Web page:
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About The daily Nebraskan. ([Lincoln, Neb.) 1901-current | View Entire Issue (March 18, 1986)
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By Sandy Heng
I to Charlotte fo
WENDY'S CHILI FEED
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CHARLOTTE, N.C. - "We love our
For many fans, like UNL alumnus Ike
Maggert of Atlanta, Ga., that love was
the driving force to see Nebraska com-
ri pete in its first-ever NCAA tournament
game hi iiiuiuue, j.
"We follow everywhere they go," said
former Omahans Ken and Jan Johnson,
now of Charlotte. "But, this time it's
been easier getting here." The John-
t ry y
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sons and other alumni are trying to
form an alumni club in North Carolina.
Other fans traveled far to see the
67-59 loss to Western Kentucky.
For Buford and Jeanneatte Day, the
eight hour drive from Washington, D.C.,
was well worth seeing their son, Ber
nard, play for the first time this season.
Day led Nebraska's scoring with 18
"They've all done wonderfully this
season," said Jeanneatte Day. "Of
course, we were sorry to hear about
Dave (Hoppen), but it's great for the
team to be here."
About 100 Ilusker basketball fans
were a minority in the old, domed,
1 1,606 seat Charlotte Coliseum.
Many fans, driving through heavy
rain and drizzle, said they support all
"It takes money and time when you
drive, but you'd be surprised how many
do it," said Maggert, a member of the
Georgians for Nebraska alumni group.
"It's nice to know there are so many
Nebraska alumni on the east coast that
still follow the team," Roger Harned
said. Harned, formerly of Omaha, lives
Alumni and fans from the east coast
said it's more difficult to hear about
Big Eight basketball action because of
the Atlantic Coast Conference.
"Having four teams out of the Big
Eight in the tournament says some-
Jsr Ilk V 4 JHptt
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From February 1 through April 30, all you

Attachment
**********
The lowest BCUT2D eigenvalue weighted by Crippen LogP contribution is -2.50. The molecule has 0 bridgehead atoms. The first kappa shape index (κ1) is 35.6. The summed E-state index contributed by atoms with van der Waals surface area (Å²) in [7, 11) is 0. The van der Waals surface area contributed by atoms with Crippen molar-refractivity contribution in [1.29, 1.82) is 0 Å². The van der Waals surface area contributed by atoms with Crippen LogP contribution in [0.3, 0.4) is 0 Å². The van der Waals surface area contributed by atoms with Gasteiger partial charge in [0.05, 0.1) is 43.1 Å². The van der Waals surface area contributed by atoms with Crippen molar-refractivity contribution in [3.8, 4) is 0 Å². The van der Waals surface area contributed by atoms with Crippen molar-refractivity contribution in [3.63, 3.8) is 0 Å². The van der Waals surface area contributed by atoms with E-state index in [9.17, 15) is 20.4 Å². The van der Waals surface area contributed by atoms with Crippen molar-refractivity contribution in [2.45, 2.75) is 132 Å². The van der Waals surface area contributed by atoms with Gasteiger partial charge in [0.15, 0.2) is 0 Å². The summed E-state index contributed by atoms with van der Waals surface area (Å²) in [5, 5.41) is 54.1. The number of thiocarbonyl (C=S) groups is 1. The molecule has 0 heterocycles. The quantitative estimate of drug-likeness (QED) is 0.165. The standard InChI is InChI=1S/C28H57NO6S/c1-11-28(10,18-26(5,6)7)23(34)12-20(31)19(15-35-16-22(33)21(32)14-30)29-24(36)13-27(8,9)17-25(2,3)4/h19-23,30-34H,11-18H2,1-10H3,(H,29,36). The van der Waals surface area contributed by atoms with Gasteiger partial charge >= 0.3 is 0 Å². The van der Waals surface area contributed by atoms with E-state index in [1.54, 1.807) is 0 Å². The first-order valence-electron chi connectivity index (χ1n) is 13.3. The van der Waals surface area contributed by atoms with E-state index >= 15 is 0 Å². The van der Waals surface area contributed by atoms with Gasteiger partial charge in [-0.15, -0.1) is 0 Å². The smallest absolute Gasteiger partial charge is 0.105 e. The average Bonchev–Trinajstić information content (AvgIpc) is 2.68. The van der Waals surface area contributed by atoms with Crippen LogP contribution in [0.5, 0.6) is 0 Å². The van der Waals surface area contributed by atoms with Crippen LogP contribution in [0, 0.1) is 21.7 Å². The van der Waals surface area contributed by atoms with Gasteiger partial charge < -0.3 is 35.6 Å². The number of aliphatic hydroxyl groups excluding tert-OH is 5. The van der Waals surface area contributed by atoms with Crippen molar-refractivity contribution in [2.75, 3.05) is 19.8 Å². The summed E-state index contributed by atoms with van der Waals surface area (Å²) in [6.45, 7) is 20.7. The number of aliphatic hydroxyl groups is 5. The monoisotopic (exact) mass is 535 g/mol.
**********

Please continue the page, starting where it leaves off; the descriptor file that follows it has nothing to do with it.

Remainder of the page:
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Tuesday, March 18, 1986
thing about Big Eight basketball," said
Chris Carr. Carr and his mother, Marilyn,
made the 10-hour drive from Muncie,
Ind., to see his brother, Brian.
"When we heard the news about the
tournament, we went crazy," said
Marilyn Carr. "We had a houseful of
people over. It was tremendous."
For Harvey Marshall's high school
coach, Barry Tignor, and his wife Sherry,
it was the first opportunity to see Mar
shall play college basketball.
The Tignor's made the 10-hour drive
from Jackson, Tenn., to see Marshall
score 1 1 points.
"We felt like Nebraska fans. It was a
great opportunity," he said.
Fifteen pep band members and
director Bill Ballinger agreed. Ballinger
said it was a privilege to bring the band
and play at the tournament.
A late plane and vehicle problems
almost stopped band members from
making it to the game in time.
"I changed clothes in the parking lot
and ran in just in time to play Hail
Varsity. . . That's how close it was,"
said band member Jon Olson.
Of the 45-piece pep band, 15 were
chosen on seniority basis in their band
"It's really too bad that more people
couldn't be here," said Darren Johnson.
"There are lots of fans from Georgia
and other places who have come a long
way to see the game," said Dorothy
Matzke, who flew in with her husband
Stan. "We're glad to see them all cheer
ing for the Huskers."
And the cheering didn't stop after
the Huskers' first-round loss.
Maggert, holding a crumpled "We
love our Huskers" sign, summarized
"We'll be back," he said. "We still
By Bob Asmussen
CHARLOTTE, N.C. - Who is this
James Brown who did the color com
mentary for CBS at the Southeast
Region that included Nebraska?
Is he the great Jim Brown, Hall of
Fame running back for the Cleveland
Is he soul singer James Brown, the
hardest working man in show busi
ness? Nope again.
This James Brown is a 1973 Harvard
graduate who majored in something
other than NBA 101.
Brown got his degree in political
science and economics.
Not that Brown is foreign to the sport
of college basketball. He played for
three seasons for the Crimson and then
spent part of a season with the Atlanta
Hawks before being released.
After his release by the Hawks in
1973, Brown went to Washington, D.C.,
and worked with the Eastman Kodak
Company. After switching over to Xerox,
Brown got his first broadcasting break.
"I was on a local television station,"
Brown said. "The host of the program
thought I would do a good job as ana
lyst for the Washington Bullets, which
had just opened up. I auditioned for it
and I got it."
Slowly, Brown added responsibili
ties hisjob as Bullet's commentator
Hl;ic'$ianidoing cablrf camps afittt.Wrt
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games he covered, Brown began work
ing as a sportscaster in Washington. He
was weekend sports anchor at WJLA,
an ABC affiliate in the capital city.
To help him advance his career,
Brown said he would talk with produc
ers of the games he did to find out in
what areas he needed improvement. He
said the two things he had to work on
were not stating the obvious and
explaining why things happened on the
court rather than what was happening.
When CBS gained rights to do the
NCAA basketball tournament, Brown
was used as an extra during the tour
nament. He said his breakthrough at
CBS came in 1983, when he did a St.
John's-Pittsburgh game for NBC.
See BROWN on 11
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